Salesforce’s co-CEOS are still riding a Dreamforce high, but Wall Street was initially more downbeat after a cut in forward-looking guidance as the firm announced strong Q3 revenue growth of 33%.
The firm beat analyst expectations on revenue, up to $4.513 billion from $3.39 billion a year ago, but turned in a loss of $109 million against a profit of $105 million for the comparable period. The revenue total included a $327 million contribution from Tableau and $70 million from Salesforce.org.
By cloud offering, revenue broke down to:
- Sales Cloud - $1.168 billion, up 15% from $1.02 billion last year.
- Service Cloud - $1.140 billion, up 24% from $917 million.
- Salesforce Platform - $1.287 billion, up 73% from $742 million (including $185 million from Mulesoft).
- Marketing and Commerce Cloud - $644 million, up 32% from $489 million.
On the post-results announcement conference call, co-CEO Keith Block, as is by now traditional, ran through a roll call of customer success stories from the quarter:
Carmax the largest dealer of pre-owned vehicles in the United States expanded with us in the quarter as well, with Salesforce reps will have a 360 degree view of the customer, whether they're shopping online or in dealerships, and they ensure a seamless buying experience.
Excel Energy powers millions of homes and businesses across the United States. They expanded their use of Salesforce to deliver a unified experience for customers across all channels. And then there's Corteva, a global agriculture company focused on seed and crop production. They also expanded with us in the quarter to continue to modernize its business and better serve the farming community.
In EMEA, we expanded with Engie, a global provider of low carbon energy in services headquartered in France, that delivers a 360 degree view of customers’ energy consumption, so they can provide a personalized set of recommendations and define these solutions to reduce carbon footprints.
Siemens, one of the world's great brands, one of the largest industrial manufacturing companies in Europe, also expanded with Salesforce in the quarter and we've been a strategic partner to Siemens as the 170 year old company addresses the digital revolution transformation in its industry. We also expanded with British Airways and food services company Sodexo. In APAC, there was ANZ Bank…and we have wins with a Life Solutions Company, Panasonic Corporation, and EON in Japan.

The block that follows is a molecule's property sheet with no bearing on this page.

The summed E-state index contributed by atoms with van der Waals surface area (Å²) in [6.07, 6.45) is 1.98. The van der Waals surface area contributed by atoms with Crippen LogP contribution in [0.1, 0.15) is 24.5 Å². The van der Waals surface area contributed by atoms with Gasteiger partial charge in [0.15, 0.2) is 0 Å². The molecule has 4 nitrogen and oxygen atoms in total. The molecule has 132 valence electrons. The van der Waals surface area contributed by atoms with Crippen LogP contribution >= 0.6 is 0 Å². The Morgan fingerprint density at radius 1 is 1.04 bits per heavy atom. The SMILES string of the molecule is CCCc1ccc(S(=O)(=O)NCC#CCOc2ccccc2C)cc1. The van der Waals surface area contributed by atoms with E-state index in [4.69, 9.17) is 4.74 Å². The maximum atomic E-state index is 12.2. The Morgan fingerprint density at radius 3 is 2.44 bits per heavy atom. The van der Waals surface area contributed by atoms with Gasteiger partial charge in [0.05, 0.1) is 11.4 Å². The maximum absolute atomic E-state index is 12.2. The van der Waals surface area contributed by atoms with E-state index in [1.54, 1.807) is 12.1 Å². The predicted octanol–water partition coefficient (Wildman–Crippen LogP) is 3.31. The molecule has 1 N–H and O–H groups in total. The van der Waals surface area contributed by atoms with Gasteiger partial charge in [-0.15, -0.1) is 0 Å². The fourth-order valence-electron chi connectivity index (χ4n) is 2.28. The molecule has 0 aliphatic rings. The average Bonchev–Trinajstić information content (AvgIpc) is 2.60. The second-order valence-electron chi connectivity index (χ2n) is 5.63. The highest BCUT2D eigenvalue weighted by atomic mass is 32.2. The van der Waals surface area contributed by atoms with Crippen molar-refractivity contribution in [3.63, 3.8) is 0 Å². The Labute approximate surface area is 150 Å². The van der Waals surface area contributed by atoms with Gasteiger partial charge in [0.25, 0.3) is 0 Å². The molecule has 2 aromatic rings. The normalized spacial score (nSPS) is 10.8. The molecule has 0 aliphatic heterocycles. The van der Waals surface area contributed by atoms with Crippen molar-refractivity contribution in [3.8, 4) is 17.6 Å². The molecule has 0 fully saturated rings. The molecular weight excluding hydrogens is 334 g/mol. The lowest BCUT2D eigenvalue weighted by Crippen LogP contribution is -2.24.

Block also touched on wins in Salesforce’s vertical industries strategy, beginning with financial services:
Ameriprise Financial which manages more than $875 billion worth of assets, expanded with FSC, Financial Services Cloud. We also formed a new relationship with Farm Credit Services of America, which also chose Financial Services Cloud. In healthcare, Children's Health, one of the largest paediatric providers in the [US] chose Salesforce, including Health Cloud to help them reach more patients and provide even better care experiences.
We continue to see significant opportunity in the public sector. In fact, two of our largest customers are US government agencies. In the quarter we expanded our relationship with the United States Department of Veteran Affairs, enabling the agency to provide the highest level of service to 20 million veterans for a variety of programs. We also expanded our relationship with the state of Colorado, which is implementing MuleSoft to integrate 7 health and human services agencies to give county workers a single view into key aspects of all these agencies to better engage and serve citizens.
Coming the week after the Black Friday/Cyber Monday Holiday weekend, co-CEO Marc Benioff also chose to go vertical and pointed to the retail frenzy online: